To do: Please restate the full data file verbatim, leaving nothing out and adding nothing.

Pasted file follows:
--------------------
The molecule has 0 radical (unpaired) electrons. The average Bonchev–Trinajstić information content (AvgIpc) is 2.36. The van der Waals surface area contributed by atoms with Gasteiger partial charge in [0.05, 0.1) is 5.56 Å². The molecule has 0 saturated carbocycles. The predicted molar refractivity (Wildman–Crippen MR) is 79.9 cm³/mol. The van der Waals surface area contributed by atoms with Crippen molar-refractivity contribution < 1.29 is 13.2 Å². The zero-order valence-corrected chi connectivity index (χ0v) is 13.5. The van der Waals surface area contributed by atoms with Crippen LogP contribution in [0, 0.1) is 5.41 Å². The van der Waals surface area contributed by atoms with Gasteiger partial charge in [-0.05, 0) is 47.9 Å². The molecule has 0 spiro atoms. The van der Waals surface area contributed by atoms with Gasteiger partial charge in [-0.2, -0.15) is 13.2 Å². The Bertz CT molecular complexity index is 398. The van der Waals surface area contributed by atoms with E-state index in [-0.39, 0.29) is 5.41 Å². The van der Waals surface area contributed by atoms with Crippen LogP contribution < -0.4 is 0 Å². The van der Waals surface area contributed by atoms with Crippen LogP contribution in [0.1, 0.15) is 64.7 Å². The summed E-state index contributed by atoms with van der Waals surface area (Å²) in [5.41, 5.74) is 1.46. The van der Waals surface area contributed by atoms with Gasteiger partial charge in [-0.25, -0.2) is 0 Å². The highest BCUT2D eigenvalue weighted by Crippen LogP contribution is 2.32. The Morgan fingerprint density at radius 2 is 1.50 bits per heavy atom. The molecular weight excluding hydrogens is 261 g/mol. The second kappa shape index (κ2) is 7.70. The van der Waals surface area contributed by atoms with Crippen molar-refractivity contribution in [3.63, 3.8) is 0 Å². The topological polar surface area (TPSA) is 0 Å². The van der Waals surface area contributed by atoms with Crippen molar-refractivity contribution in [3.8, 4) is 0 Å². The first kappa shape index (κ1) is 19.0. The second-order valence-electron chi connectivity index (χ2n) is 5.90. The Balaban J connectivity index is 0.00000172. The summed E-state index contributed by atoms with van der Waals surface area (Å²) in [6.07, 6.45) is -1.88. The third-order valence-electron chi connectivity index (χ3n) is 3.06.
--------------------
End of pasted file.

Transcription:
The molecule has 0 radical (unpaired) electrons. The average Bonchev–Trinajstić information content (AvgIpc) is 2.36. The van der Waals surface area contributed by atoms with Gasteiger partial charge in [0.05, 0.1) is 5.56 Å². The molecule has 0 saturated carbocycles. The predicted molar refractivity (Wildman–Crippen MR) is 79.9 cm³/mol. The van der Waals surface area contributed by atoms with Crippen molar-refractivity contribution < 1.29 is 13.2 Å². The zero-order valence-corrected chi connectivity index (χ0v) is 13.5. The van der Waals surface area contributed by atoms with Crippen LogP contribution in [0, 0.1) is 5.41 Å². The van der Waals surface area contributed by atoms with Gasteiger partial charge in [-0.05, 0) is 47.9 Å². The molecule has 0 spiro atoms. The van der Waals surface area contributed by atoms with Gasteiger partial charge in [-0.2, -0.15) is 13.2 Å². The Bertz CT molecular complexity index is 398. The van der Waals surface area contributed by atoms with E-state index in [-0.39, 0.29) is 5.41 Å². The van der Waals surface area contributed by atoms with Crippen LogP contribution < -0.4 is 0 Å². The van der Waals surface area contributed by atoms with Crippen LogP contribution in [0.1, 0.15) is 64.7 Å². The summed E-state index contributed by atoms with van der Waals surface area (Å²) in [5.41, 5.74) is 1.46. The van der Waals surface area contributed by atoms with Gasteiger partial charge in [-0.25, -0.2) is 0 Å². The highest BCUT2D eigenvalue weighted by Crippen LogP contribution is 2.32. The Morgan fingerprint density at radius 2 is 1.50 bits per heavy atom. The molecular weight excluding hydrogens is 261 g/mol. The second kappa shape index (κ2) is 7.70. The van der Waals surface area contributed by atoms with Crippen molar-refractivity contribution in [3.63, 3.8) is 0 Å². The topological polar surface area (TPSA) is 0 Å². The van der Waals surface area contributed by atoms with Crippen molar-refractivity contribution in [3.8, 4) is 0 Å². The first kappa shape index (κ1) is 19.0. The second-order valence-electron chi connectivity index (χ2n) is 5.90. The Balaban J connectivity index is 0.00000172. The summed E-state index contributed by atoms with van der Waals surface area (Å²) in [6.07, 6.45) is -1.88. The third-order valence-electron chi connectivity index (χ3n) is 3.06.